Author Topic: Colorado Courses  (Read 448 times)

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jhinck2

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Colorado Courses
« on: April 08, 2014, 03:12:37 PM »
Quick question for anyone who has played in Colorado.  I am taking a trip out there more than likely this summer and thinking about passing through Colorado Springs, Denver and eventually on to Rocky Mountain National Park.  Without deviating too far off the beaten path, is there a course or two that I shouldn't miss?  This would be a trip with the wife, so will only be able to play one maybe two courses along the way and want to make it worth while.  Clearly we have some of the best courses in the nation right here in KC so I don't want to be bored with some random course(s) in Colorado either just because it's en route.  Let's hear it fellas.
Jordan Hinck
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swezy

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Re: Colorado Courses
« Reply #1 on: April 08, 2014, 03:56:40 PM »
I've heard Beaver Ranch/Conifer is awesome.  I haven't made it there yet though...

I've played a few courses near RMNP.  Which side of the park are you going to? Estes or Grand Lake?  If you're going to Grand lake, you'll drive right by Winter Park, which has a really nice course.   There's also other stuff to do there to help keep your wife occupied if she doesn't play.

I've also heard Ghost Town http://www.dgcoursereview.com/course.php?id=2668 is pretty cool, it's the next one on my list.
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robm

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Re: Colorado Courses
« Reply #2 on: April 08, 2014, 04:08:09 PM »
when I travel I use this:

http://www.dgcoursereview.com/top_ranked.php

you can list it by state and edit search, etc.

then read various reviews
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jhinck2

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Re: Colorado Courses
« Reply #3 on: April 08, 2014, 04:11:15 PM »
when I travel I use this:

http://www.dgcoursereview.com/top_ranked.php

you can list it by state and edit search, etc.

then read various reviews


Thanks Rob, I'm pretty familiar with the site.  I've done that already, but wanted to see what some of our club members had to say about their experiences and where they've enjoyed playing in the past.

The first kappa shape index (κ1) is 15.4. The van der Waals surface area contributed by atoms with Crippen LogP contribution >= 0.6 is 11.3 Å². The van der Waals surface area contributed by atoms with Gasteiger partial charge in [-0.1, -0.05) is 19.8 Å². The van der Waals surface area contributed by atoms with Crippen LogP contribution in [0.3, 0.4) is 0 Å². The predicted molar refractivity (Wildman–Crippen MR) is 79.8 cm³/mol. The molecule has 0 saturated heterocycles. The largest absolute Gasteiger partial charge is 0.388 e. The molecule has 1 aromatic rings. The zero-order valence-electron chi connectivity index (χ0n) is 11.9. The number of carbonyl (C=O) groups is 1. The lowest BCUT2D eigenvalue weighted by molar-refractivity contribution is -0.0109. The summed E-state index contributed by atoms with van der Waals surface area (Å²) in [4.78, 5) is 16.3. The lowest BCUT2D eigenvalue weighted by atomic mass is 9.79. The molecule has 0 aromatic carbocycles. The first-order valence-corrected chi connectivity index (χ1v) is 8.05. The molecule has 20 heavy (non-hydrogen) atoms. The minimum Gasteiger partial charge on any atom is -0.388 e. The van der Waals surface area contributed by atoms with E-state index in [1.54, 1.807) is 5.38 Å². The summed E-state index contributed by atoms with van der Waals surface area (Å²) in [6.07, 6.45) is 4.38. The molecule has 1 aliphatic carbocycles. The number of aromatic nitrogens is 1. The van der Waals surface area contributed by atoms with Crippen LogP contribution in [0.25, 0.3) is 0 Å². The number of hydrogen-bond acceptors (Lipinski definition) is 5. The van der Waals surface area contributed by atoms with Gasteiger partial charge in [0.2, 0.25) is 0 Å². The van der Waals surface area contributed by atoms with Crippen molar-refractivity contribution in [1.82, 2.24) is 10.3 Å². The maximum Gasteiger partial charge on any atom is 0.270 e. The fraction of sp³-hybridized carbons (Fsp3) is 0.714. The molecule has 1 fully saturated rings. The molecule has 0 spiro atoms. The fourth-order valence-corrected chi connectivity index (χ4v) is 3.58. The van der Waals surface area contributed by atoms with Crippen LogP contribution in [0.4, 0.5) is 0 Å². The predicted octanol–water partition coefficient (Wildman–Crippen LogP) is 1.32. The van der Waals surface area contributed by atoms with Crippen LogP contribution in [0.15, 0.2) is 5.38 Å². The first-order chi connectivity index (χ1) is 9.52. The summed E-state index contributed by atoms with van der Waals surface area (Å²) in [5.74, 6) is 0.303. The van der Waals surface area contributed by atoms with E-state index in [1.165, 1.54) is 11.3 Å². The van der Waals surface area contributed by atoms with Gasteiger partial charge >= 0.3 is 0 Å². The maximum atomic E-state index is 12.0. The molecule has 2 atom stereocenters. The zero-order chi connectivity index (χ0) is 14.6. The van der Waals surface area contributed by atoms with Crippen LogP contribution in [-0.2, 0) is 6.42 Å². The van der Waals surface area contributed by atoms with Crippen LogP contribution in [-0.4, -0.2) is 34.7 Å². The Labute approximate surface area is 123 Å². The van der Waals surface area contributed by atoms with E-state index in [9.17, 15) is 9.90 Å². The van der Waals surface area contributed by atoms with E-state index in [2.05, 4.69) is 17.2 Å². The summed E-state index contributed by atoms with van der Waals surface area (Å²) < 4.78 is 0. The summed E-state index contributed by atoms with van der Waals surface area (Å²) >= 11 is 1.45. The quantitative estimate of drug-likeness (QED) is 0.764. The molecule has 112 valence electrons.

Ghost town was already where I was leaning as well as the YMCA course in Estes as that is where we'll end up towards the latter half of our trip.  Any other suggestions?
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white mccoy

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Re: Colorado Courses
« Reply #4 on: April 09, 2014, 08:16:09 AM »
First of all, don't waste your time on any of the courses on the Front Range, this includes CO Springs and Denver cities. 

BeaverRanch in Conifer is the best on your route by far.
Ghost town is cool because of the scenery, and your wife might enjoy.
I hear great things about Bailey but I never got a chance to play that while living out there.
I also hear great things about Phantom Falls.

If it was me, and the wife was ok with it, I would get all your golfing in in 1 day in the Conifer area. That's where the best are.

If you can't, Estes Park YMCA is not terrible by any means and that is right by RMNP.  It has some fun holes.  And Winter Park Resort or Empire (Rocky Mountain Village DGC) can be fun too.

Please don't waste your time playing any of the cities, or for that matter, even hanging out in them.  If you are going to the mountains, spend all your time in the mountains.  The Front Range is basically just an over-crowded Western Kansas.  With legal drugs.  YOu will spend most of your time sitting in your car fighting traffic.

Take some flippy plastic!! ;)
« Last Edit: April 09, 2014, 08:19:34 AM by white mccoy »
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jhinck2

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Re: Colorado Courses
« Reply #5 on: April 09, 2014, 08:25:38 AM »
Thanks Joe, that's the review I was looking for.  I'm not sure what to do about flippy plastic...I don't exactly own any of that  ::)  Destroyers are flippy right?
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eeastwood

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Re: Colorado Courses
« Reply #6 on: April 09, 2014, 08:36:29 AM »
Agreed.  I've played Beaver Ranch/Conifer Park and it's likely the best course I've played.  My next Co trip, I'm playing Phantom Falls.  And you'll be whipped by the time you are done if you play Beaver Ranch. 

white mccoy

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Re: Colorado Courses
« Reply #7 on: April 09, 2014, 08:44:21 AM »
Thanks Joe, that's the review I was looking for.  I'm not sure what to do about flippy plastic...I don't exactly own any of that  ::)  Destroyers are flippy right?